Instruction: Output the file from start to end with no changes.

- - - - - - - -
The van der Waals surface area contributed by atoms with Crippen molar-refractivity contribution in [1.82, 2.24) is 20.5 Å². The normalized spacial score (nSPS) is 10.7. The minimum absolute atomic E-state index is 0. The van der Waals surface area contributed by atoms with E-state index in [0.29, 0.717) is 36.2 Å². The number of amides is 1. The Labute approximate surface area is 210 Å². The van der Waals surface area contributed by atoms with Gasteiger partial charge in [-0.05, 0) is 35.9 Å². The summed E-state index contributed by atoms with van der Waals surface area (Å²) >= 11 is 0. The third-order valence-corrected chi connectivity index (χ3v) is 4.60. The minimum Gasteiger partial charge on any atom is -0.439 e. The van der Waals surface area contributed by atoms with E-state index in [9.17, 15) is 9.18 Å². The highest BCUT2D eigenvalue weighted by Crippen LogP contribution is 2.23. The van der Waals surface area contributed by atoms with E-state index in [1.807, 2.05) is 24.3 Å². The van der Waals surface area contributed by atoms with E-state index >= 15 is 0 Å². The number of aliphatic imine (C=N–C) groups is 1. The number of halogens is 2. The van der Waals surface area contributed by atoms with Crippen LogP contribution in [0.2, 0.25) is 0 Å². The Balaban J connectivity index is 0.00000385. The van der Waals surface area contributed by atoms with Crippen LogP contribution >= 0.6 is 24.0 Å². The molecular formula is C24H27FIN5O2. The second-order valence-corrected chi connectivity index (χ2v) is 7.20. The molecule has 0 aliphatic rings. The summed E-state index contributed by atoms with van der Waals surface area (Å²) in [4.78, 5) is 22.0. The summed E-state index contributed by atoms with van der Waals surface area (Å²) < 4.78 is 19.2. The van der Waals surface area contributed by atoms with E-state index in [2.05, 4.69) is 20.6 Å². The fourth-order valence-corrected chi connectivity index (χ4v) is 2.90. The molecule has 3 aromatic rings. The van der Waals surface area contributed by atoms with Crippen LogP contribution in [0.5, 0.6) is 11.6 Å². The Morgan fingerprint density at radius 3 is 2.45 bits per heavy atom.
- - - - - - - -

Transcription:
The van der Waals surface area contributed by atoms with Crippen molar-refractivity contribution in [1.82, 2.24) is 20.5 Å². The normalized spacial score (nSPS) is 10.7. The minimum absolute atomic E-state index is 0. The van der Waals surface area contributed by atoms with E-state index in [0.29, 0.717) is 36.2 Å². The number of amides is 1. The Labute approximate surface area is 210 Å². The van der Waals surface area contributed by atoms with Gasteiger partial charge in [-0.05, 0) is 35.9 Å². The summed E-state index contributed by atoms with van der Waals surface area (Å²) >= 11 is 0. The third-order valence-corrected chi connectivity index (χ3v) is 4.60. The minimum Gasteiger partial charge on any atom is -0.439 e. The van der Waals surface area contributed by atoms with E-state index in [9.17, 15) is 9.18 Å². The highest BCUT2D eigenvalue weighted by Crippen LogP contribution is 2.23. The van der Waals surface area contributed by atoms with E-state index in [1.807, 2.05) is 24.3 Å². The van der Waals surface area contributed by atoms with E-state index >= 15 is 0 Å². The number of aliphatic imine (C=N–C) groups is 1. The number of halogens is 2. The van der Waals surface area contributed by atoms with Crippen LogP contribution in [0.2, 0.25) is 0 Å². The Balaban J connectivity index is 0.00000385. The van der Waals surface area contributed by atoms with Crippen LogP contribution >= 0.6 is 24.0 Å². The molecular formula is C24H27FIN5O2. The second-order valence-corrected chi connectivity index (χ2v) is 7.20. The molecule has 0 aliphatic rings. The summed E-state index contributed by atoms with van der Waals surface area (Å²) in [4.78, 5) is 22.0. The summed E-state index contributed by atoms with van der Waals surface area (Å²) < 4.78 is 19.2. The van der Waals surface area contributed by atoms with E-state index in [2.05, 4.69) is 20.6 Å². The fourth-order valence-corrected chi connectivity index (χ4v) is 2.90. The molecule has 3 aromatic rings. The van der Waals surface area contributed by atoms with Crippen LogP contribution in [0.5, 0.6) is 11.6 Å². The Morgan fingerprint density at radius 3 is 2.45 bits per heavy atom.